French Colonial Past Casts Long Shadow Over Policy in Africa
PARIS — President Nicolas Sarkozy, having suddenly engaged France in shooting wars in Libya and Ivory Coast, seems to be harking back to the old days of French African policy, sometimes known as Françafrique, when Paris and its army dictated politics in its former colonies and reaped economic rewards....
France’s colonial empire covered much of North and West Africa, from Algeria to Ivory Coast. The colonies were gradually granted independence in the 1960s, but France still has troops based in Africa and close business, political, linguistic and personal ties to its former colonies, which as a whole give France more importance in the world....
Achille Mbembé, a Cameroonian-born historian and critic of French involvement in Ivory Coast, said that France continued to support African dictators, mentioning the leaders of Gabon, Cameroon, Congo, Chad and Togo. He saw “a continuity in the management of Françafrique — this system of reciprocal corruption, which, since the end of colonial occupation, ties France to its African henchmen.”...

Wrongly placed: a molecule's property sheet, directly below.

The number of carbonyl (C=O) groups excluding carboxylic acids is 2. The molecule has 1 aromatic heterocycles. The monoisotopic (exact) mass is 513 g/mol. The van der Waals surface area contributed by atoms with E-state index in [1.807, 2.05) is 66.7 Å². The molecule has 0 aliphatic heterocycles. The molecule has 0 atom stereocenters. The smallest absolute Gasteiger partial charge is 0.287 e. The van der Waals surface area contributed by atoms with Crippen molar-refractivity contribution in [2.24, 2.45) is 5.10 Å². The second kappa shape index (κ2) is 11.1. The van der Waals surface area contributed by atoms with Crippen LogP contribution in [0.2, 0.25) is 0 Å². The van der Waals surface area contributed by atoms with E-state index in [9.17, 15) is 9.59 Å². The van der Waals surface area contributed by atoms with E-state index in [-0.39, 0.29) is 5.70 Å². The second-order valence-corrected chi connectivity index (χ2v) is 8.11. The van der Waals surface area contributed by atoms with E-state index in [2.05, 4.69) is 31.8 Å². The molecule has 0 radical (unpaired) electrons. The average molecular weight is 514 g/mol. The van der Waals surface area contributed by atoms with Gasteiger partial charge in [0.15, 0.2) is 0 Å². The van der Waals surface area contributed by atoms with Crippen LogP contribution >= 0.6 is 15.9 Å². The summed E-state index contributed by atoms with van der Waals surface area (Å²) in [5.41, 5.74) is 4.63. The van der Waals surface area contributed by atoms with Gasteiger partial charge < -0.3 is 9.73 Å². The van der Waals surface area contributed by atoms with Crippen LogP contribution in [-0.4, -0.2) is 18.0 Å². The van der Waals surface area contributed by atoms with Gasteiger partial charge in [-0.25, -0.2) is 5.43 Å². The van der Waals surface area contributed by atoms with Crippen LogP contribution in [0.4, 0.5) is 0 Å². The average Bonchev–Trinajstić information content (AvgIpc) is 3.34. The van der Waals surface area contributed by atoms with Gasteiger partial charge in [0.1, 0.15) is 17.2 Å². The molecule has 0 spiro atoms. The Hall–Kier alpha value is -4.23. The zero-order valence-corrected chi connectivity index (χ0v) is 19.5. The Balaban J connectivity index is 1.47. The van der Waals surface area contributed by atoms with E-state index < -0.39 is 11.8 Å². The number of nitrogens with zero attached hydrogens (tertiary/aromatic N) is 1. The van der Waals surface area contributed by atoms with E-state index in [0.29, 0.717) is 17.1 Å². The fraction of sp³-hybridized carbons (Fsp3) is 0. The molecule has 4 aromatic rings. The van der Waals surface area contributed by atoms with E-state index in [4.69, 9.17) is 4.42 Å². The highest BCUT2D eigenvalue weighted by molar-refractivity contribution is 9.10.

But other historians and analysts suggest that Mr. Sarkozy was sincere when he said that his African policy would emphasize partnership and not paternalism, and note that he does not share the same ties to Africa as his predecessors, in particular Mr. Chirac and Valéry Giscard d’Estaing, infamous for a scandal over African diamonds allegedly received as a gift.
“Sarkozy has no nostalgia for the former colonies, and I believe there has not been any real change in his African policy,” said Antoine Glaser, former editor in chief of Lettre du Continent, an African newsletter, and co-author of “Sarko in Africa” and “How France Lost Africa.” He added: “The policy is still marked by realpolitik and pragmatism. For Sarkozy, it’s much more the political, diplomatic and geostrategic opportunities of the moment.”...
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